John Hockenberry, the panel’s moderator, asked Greene if he thought experimental evidence would come during his lifetime.
“I’d be surprised,” said Greene.
“And in your lifetime?” Hockenberry asked Kachru.
“…I’d be surprised,” conceded the young physicist reluctantly.
Chris Oakley, in the comments thread, immediately argued that the obvious follow-up question should have then been, "Why the f*** are you still working on it, then?". Funny, but not much more than that. Let me play the devil’s advocate for this once.
The question involved the time the two scientists think -or are willing to state they expect- to live, together with the time before they think a first evidence for string theory will concretize. So they had to give a statement on the ratio R=T_s/T_d between the time to an evidence for string theory and the time to their death, and they both said they would be suprised if this ratio R turns out to be smaller than 1.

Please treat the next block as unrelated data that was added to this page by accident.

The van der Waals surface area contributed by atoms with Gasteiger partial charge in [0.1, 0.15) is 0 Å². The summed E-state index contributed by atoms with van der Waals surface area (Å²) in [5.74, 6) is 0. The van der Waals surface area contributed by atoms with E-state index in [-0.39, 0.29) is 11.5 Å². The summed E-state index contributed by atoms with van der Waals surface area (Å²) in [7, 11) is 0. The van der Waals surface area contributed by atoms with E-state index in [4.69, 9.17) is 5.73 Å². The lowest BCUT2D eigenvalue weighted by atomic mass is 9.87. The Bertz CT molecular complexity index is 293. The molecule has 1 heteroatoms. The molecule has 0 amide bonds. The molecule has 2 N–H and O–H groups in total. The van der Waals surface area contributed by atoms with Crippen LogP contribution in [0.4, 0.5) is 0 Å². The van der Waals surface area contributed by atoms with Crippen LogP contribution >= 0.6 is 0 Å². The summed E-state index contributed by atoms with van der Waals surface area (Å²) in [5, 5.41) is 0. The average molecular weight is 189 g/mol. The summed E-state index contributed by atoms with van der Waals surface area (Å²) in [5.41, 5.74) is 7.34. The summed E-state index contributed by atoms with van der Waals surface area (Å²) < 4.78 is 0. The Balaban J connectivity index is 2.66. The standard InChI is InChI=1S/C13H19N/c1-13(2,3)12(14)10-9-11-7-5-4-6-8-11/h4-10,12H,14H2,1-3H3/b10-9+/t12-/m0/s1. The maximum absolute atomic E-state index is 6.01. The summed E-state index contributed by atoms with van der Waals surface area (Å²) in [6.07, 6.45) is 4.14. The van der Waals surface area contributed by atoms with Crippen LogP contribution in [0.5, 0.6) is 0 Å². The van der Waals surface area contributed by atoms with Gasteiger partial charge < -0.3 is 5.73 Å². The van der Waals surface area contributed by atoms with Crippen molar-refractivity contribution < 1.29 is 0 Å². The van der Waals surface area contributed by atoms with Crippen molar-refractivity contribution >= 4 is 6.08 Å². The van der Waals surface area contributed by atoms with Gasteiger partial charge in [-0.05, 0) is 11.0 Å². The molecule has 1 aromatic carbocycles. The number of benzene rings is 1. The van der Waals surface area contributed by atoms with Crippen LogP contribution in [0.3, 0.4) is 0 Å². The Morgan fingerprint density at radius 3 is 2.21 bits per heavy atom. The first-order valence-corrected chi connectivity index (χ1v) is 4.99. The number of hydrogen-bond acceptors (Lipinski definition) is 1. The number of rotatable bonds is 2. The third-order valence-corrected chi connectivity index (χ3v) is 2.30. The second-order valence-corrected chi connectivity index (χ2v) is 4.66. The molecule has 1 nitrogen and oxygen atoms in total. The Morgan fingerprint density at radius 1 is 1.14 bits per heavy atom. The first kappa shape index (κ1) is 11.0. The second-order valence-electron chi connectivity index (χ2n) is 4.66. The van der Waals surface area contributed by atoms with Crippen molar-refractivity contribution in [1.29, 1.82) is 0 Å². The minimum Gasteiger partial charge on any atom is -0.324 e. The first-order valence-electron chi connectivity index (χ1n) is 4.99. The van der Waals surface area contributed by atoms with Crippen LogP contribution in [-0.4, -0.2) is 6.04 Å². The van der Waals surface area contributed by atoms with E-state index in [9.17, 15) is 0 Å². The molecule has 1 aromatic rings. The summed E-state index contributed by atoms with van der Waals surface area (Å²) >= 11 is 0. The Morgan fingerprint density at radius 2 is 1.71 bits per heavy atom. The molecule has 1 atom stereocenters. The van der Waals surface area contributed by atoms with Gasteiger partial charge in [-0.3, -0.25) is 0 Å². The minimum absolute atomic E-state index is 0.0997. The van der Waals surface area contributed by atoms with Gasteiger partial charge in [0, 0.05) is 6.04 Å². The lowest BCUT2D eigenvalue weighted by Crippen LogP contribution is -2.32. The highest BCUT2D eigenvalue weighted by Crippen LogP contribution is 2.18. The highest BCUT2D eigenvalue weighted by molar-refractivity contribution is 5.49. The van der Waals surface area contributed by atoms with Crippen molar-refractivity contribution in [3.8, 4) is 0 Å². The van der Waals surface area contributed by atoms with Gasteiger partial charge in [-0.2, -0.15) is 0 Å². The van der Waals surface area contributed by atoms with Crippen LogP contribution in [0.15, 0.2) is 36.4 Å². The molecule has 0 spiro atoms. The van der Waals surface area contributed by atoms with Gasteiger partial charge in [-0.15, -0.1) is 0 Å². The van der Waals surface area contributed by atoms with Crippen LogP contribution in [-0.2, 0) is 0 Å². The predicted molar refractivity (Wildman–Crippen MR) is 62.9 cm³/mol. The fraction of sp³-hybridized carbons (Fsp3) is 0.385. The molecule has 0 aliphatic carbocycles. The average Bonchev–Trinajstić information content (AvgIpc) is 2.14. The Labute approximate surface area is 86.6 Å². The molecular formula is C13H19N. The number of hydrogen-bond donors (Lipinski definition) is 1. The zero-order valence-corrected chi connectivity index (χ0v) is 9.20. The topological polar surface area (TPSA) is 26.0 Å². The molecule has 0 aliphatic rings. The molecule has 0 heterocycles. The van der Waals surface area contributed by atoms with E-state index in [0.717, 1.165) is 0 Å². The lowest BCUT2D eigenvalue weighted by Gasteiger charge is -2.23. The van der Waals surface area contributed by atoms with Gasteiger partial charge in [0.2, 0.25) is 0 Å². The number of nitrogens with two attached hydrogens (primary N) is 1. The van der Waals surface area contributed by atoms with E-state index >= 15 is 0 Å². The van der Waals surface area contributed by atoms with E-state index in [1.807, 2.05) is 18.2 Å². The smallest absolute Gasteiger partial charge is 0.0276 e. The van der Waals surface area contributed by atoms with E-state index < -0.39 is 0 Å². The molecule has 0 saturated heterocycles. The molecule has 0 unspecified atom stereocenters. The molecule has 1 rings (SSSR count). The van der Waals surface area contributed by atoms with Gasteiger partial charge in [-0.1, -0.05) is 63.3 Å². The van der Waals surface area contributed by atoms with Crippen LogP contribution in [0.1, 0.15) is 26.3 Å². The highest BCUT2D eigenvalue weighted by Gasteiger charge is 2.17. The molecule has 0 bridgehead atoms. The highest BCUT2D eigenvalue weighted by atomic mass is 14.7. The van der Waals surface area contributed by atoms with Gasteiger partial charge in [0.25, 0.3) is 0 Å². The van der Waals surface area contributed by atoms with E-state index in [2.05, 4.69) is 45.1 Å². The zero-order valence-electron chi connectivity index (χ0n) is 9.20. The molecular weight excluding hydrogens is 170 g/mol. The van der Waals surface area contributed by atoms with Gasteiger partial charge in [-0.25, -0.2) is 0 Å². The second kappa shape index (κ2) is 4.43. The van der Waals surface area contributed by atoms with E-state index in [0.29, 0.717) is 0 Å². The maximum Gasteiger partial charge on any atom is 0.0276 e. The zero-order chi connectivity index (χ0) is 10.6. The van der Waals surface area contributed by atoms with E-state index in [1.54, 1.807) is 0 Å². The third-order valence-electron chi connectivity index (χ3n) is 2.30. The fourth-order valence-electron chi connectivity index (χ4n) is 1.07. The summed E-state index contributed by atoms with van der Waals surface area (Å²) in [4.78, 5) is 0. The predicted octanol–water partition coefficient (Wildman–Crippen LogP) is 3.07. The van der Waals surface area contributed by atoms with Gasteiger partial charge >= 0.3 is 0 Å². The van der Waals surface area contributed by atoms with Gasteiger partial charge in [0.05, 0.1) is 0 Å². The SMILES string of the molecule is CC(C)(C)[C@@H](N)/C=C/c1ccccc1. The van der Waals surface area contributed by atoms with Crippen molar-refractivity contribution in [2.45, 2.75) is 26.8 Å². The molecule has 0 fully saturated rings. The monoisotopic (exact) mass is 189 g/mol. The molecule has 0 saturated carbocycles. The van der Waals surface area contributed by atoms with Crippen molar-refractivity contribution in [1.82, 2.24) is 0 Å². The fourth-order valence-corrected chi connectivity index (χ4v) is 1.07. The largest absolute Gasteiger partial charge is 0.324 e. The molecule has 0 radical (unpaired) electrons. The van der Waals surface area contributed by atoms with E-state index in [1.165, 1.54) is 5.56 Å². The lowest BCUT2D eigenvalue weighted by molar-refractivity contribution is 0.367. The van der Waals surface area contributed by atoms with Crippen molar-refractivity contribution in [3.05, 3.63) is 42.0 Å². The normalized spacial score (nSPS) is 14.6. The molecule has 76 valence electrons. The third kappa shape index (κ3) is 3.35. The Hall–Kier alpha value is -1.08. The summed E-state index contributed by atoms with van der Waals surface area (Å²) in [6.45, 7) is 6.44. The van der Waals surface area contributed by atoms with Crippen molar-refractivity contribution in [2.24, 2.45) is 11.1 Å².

If you consider it this way, claiming that sihce they believe that R>1 they should work on something else makes as much sense as saying that the Tevatron experiments should not have searched for the Higgs boson for all these years, given that the expected reach on the ratio R between the observable Higgs rate and the expected SM one is larger than unity…